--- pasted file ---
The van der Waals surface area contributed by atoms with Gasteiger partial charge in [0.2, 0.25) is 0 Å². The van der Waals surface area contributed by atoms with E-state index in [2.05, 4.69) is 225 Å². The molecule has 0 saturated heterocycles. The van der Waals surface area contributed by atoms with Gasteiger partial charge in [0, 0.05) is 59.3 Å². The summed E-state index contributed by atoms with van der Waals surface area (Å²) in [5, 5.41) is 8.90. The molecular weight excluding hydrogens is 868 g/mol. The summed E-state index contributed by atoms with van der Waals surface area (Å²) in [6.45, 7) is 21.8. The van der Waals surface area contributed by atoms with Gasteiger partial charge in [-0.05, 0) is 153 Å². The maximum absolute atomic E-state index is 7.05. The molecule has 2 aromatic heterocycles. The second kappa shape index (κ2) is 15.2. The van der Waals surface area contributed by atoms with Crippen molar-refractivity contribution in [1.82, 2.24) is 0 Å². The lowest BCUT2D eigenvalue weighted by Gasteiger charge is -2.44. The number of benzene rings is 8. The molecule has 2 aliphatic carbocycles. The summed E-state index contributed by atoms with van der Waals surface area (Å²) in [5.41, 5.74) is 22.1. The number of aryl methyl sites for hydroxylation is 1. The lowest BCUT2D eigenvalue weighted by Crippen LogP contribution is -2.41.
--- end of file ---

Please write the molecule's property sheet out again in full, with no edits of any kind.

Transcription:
The van der Waals surface area contributed by atoms with Gasteiger partial charge in [0.2, 0.25) is 0 Å². The van der Waals surface area contributed by atoms with E-state index in [2.05, 4.69) is 225 Å². The molecule has 0 saturated heterocycles. The van der Waals surface area contributed by atoms with Gasteiger partial charge in [0, 0.05) is 59.3 Å². The summed E-state index contributed by atoms with van der Waals surface area (Å²) in [5, 5.41) is 8.90. The molecular weight excluding hydrogens is 868 g/mol. The summed E-state index contributed by atoms with van der Waals surface area (Å²) in [6.45, 7) is 21.8. The van der Waals surface area contributed by atoms with Gasteiger partial charge in [-0.05, 0) is 153 Å². The maximum absolute atomic E-state index is 7.05. The molecule has 2 aromatic heterocycles. The second kappa shape index (κ2) is 15.2. The van der Waals surface area contributed by atoms with Crippen molar-refractivity contribution in [1.82, 2.24) is 0 Å². The lowest BCUT2D eigenvalue weighted by Gasteiger charge is -2.44. The number of benzene rings is 8. The molecule has 2 aliphatic carbocycles. The summed E-state index contributed by atoms with van der Waals surface area (Å²) in [5.41, 5.74) is 22.1. The number of aryl methyl sites for hydroxylation is 1. The lowest BCUT2D eigenvalue weighted by Crippen LogP contribution is -2.41.